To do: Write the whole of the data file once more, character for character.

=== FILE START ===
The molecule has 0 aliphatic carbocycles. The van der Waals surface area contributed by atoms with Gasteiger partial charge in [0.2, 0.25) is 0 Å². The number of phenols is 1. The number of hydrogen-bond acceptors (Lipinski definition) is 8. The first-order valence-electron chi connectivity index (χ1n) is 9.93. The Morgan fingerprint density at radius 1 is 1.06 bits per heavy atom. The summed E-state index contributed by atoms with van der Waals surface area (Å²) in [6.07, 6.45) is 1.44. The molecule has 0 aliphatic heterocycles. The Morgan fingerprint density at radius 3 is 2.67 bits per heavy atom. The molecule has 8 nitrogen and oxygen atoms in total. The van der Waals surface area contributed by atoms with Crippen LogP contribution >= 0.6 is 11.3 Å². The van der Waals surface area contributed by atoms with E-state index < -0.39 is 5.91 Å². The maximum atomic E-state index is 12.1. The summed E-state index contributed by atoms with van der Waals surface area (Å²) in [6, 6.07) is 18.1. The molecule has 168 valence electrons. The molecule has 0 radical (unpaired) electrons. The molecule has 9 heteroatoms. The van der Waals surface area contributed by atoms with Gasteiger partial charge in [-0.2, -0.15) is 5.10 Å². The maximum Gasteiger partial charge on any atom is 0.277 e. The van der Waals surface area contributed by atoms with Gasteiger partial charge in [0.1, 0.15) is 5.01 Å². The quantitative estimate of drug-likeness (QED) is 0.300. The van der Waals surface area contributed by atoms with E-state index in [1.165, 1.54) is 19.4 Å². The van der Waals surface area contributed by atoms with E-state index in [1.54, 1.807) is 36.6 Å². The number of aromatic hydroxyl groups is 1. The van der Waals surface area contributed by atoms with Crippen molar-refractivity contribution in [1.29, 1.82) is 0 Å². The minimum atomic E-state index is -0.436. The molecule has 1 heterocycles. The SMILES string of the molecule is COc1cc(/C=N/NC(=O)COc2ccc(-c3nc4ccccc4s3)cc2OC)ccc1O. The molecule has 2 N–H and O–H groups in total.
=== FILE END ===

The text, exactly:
The molecule has 0 aliphatic carbocycles. The van der Waals surface area contributed by atoms with Gasteiger partial charge in [0.2, 0.25) is 0 Å². The number of phenols is 1. The number of hydrogen-bond acceptors (Lipinski definition) is 8. The first-order valence-electron chi connectivity index (χ1n) is 9.93. The Morgan fingerprint density at radius 1 is 1.06 bits per heavy atom. The summed E-state index contributed by atoms with van der Waals surface area (Å²) in [6.07, 6.45) is 1.44. The molecule has 0 aliphatic heterocycles. The Morgan fingerprint density at radius 3 is 2.67 bits per heavy atom. The molecule has 8 nitrogen and oxygen atoms in total. The van der Waals surface area contributed by atoms with Crippen LogP contribution >= 0.6 is 11.3 Å². The van der Waals surface area contributed by atoms with E-state index < -0.39 is 5.91 Å². The maximum atomic E-state index is 12.1. The summed E-state index contributed by atoms with van der Waals surface area (Å²) in [6, 6.07) is 18.1. The molecule has 168 valence electrons. The molecule has 0 radical (unpaired) electrons. The molecule has 9 heteroatoms. The van der Waals surface area contributed by atoms with Gasteiger partial charge in [-0.2, -0.15) is 5.10 Å². The maximum Gasteiger partial charge on any atom is 0.277 e. The van der Waals surface area contributed by atoms with Gasteiger partial charge in [0.1, 0.15) is 5.01 Å². The quantitative estimate of drug-likeness (QED) is 0.300. The van der Waals surface area contributed by atoms with E-state index in [1.165, 1.54) is 19.4 Å². The van der Waals surface area contributed by atoms with E-state index in [1.54, 1.807) is 36.6 Å². The number of aromatic hydroxyl groups is 1. The van der Waals surface area contributed by atoms with Crippen molar-refractivity contribution in [1.29, 1.82) is 0 Å². The minimum atomic E-state index is -0.436. The molecule has 1 heterocycles. The SMILES string of the molecule is COc1cc(/C=N/NC(=O)COc2ccc(-c3nc4ccccc4s3)cc2OC)ccc1O. The molecule has 2 N–H and O–H groups in total.